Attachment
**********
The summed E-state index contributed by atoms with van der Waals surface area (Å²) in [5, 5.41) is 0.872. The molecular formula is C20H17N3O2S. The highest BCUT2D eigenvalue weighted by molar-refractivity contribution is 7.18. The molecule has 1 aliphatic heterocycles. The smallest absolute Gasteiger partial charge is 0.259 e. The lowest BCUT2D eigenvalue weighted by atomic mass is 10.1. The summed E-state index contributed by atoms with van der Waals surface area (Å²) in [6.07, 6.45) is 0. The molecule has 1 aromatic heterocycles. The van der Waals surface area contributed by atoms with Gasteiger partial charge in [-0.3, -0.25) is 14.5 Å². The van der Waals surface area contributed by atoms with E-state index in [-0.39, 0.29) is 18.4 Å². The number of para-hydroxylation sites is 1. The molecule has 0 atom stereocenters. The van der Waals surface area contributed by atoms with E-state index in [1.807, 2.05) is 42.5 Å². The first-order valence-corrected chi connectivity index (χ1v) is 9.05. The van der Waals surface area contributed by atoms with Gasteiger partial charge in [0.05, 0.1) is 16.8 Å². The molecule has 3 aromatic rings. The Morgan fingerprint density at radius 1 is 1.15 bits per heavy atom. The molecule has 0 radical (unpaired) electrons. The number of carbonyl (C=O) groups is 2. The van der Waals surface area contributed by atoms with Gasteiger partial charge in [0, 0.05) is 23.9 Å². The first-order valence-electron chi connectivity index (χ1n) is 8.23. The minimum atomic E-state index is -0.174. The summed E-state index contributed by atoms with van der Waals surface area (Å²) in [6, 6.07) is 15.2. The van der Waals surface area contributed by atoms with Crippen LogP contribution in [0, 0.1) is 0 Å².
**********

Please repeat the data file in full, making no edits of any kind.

The summed E-state index contributed by atoms with van der Waals surface area (Å²) in [5, 5.41) is 0.872. The molecular formula is C20H17N3O2S. The highest BCUT2D eigenvalue weighted by molar-refractivity contribution is 7.18. The molecule has 1 aliphatic heterocycles. The smallest absolute Gasteiger partial charge is 0.259 e. The lowest BCUT2D eigenvalue weighted by atomic mass is 10.1. The summed E-state index contributed by atoms with van der Waals surface area (Å²) in [6.07, 6.45) is 0. The molecule has 1 aromatic heterocycles. The van der Waals surface area contributed by atoms with Gasteiger partial charge in [-0.3, -0.25) is 14.5 Å². The van der Waals surface area contributed by atoms with E-state index in [-0.39, 0.29) is 18.4 Å². The number of para-hydroxylation sites is 1. The molecule has 0 atom stereocenters. The van der Waals surface area contributed by atoms with E-state index in [1.807, 2.05) is 42.5 Å². The first-order valence-corrected chi connectivity index (χ1v) is 9.05. The van der Waals surface area contributed by atoms with Gasteiger partial charge in [0.05, 0.1) is 16.8 Å². The molecule has 3 aromatic rings. The Morgan fingerprint density at radius 1 is 1.15 bits per heavy atom. The molecule has 0 radical (unpaired) electrons. The number of carbonyl (C=O) groups is 2. The van der Waals surface area contributed by atoms with Gasteiger partial charge in [0, 0.05) is 23.9 Å². The first-order valence-electron chi connectivity index (χ1n) is 8.23. The minimum atomic E-state index is -0.174. The summed E-state index contributed by atoms with van der Waals surface area (Å²) in [6, 6.07) is 15.2. The van der Waals surface area contributed by atoms with Crippen LogP contribution in [0, 0.1) is 0 Å².